By Lauren Wise
By New Times
By Amanda Savage
By Jason P. Woodbury
By Troy Farah
By New Times
By Derek Askey
Given the name Casiotone for the Painfully Alone, it'd be reasonable to assume that the lo-fi songs of one-man band Owen Ashworth are cringe-worthy emo stuff that reasonable adults know to avoid. You know the kind of music: It works best with a new driver's license and Boone's Farm. It's what's found on soundtracks of TV teen dramas.
But Casiotone's music is sturdy, adult stuff. The new album Vs. Children (which follows a bevy of singles, EPs, and four full-length records) is a subdued study of relationships. There's the trademark boy/girl stuff, but the record is mostly devoted to nuanced takes on parenthood.
"The songs are as confessional as they've ever been," Ashworth says. "But it doesn't sound quite as gushy as some of the early stuff. I liked the idea of making a record about family relationships, and the things that people inherit from their parents."
The record's maturity doesn't stop at its lyrical themes. Whereas previous records earned comparisons to The Postal Service and Xiu Xiu — given their distorted synths and blip-hop beats — Vs. Children explores organic, worn-in terrain, integrating live drums and acoustic pianos into a fuzzy aesthetic and comes across as more like The Mountain Goats than Human League.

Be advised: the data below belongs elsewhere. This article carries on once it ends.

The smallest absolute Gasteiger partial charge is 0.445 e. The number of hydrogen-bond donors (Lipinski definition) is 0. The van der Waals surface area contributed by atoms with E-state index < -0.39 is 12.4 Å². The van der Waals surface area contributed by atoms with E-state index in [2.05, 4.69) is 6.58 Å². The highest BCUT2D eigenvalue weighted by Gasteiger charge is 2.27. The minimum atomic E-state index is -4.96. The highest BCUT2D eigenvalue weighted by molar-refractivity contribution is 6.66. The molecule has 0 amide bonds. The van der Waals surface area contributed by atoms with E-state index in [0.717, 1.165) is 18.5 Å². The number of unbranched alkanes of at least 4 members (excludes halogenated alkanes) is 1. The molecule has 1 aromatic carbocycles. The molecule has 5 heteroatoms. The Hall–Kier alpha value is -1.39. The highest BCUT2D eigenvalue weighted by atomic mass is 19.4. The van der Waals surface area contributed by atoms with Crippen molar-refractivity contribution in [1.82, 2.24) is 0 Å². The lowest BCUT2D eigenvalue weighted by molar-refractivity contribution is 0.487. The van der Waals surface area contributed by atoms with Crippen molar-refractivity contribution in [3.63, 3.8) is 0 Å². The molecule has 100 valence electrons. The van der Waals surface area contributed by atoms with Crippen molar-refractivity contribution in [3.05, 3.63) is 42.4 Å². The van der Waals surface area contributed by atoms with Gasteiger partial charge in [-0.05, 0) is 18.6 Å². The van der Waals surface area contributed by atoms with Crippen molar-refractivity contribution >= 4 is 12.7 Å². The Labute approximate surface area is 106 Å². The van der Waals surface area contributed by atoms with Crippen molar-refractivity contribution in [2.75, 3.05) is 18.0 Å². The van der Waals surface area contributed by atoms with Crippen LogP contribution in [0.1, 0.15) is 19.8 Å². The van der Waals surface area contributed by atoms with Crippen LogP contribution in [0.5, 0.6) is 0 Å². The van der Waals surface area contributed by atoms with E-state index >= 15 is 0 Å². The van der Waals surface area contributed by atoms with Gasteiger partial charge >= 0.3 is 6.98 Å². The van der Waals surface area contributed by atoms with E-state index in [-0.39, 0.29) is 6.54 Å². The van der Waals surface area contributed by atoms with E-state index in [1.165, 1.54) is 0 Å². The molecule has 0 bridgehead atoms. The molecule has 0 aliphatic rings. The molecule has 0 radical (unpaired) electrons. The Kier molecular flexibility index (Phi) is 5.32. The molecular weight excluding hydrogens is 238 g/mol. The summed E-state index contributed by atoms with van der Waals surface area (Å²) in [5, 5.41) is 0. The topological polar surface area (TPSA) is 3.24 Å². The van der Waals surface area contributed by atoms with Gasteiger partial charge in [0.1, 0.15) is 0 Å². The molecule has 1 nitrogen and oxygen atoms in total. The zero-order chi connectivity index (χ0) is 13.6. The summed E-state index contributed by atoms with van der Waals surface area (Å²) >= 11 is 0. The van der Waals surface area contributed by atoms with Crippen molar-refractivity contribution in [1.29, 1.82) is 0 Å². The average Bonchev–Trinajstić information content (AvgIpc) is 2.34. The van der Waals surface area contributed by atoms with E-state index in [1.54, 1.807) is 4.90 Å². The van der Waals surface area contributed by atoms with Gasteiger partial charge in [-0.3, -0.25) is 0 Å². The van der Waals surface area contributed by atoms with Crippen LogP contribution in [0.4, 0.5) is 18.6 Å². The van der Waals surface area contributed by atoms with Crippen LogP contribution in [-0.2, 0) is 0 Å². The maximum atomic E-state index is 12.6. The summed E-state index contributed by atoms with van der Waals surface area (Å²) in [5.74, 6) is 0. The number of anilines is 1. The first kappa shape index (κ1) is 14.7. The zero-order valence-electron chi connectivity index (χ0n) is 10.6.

"I wanted to make a record of similar themes and textures," he says. "Previous records have been pretty patchwork."
Advance Base Battery Life (a collection of singles and compilation tracks released earlier this year) and Vs. Children find Ashworth exploring seemingly disparate sources. He covers Bruce Springsteen, Paul Simon, and Missy Elliott in his low-key style on Advance and sings about raising "a little family" on "Schlitz and Mickey Mouse" from Vs. Children. And on "Optimist vs. The Silent Alarm (When the Saints Go Marching In)," he belts out "Hallelujah!" while playing the melody from "Saints" on a bleating organ. Song titles like "I Love Creedence" have made clear Ashworth's devotion to classic rock, and he takes joy in combining the roots-rock ethos with indie-pop's outsider sensibility.
"Most of what I listen to is traditional American stuff," he says. "I've always had an inclination to the underdog mentality that drives me to do things that aren't popular. I want to be challenging in some small, little way. When you make anything, you want it to feel interesting, to resonate with people."
Those who attend Casiotone's show at the Trunk Space will get the chance to hear Ashworth's songs at their most intimate, intricate, intense, heartfelt, and, now, "adult." Ashworth built his reputation on singing songs to alienated youth and endeared himself to the throngs of kids by reflecting his own adolescence. With Vs. Children, Casiotone's music serves an exiting new function: detailing the awkwardness of being "grown up."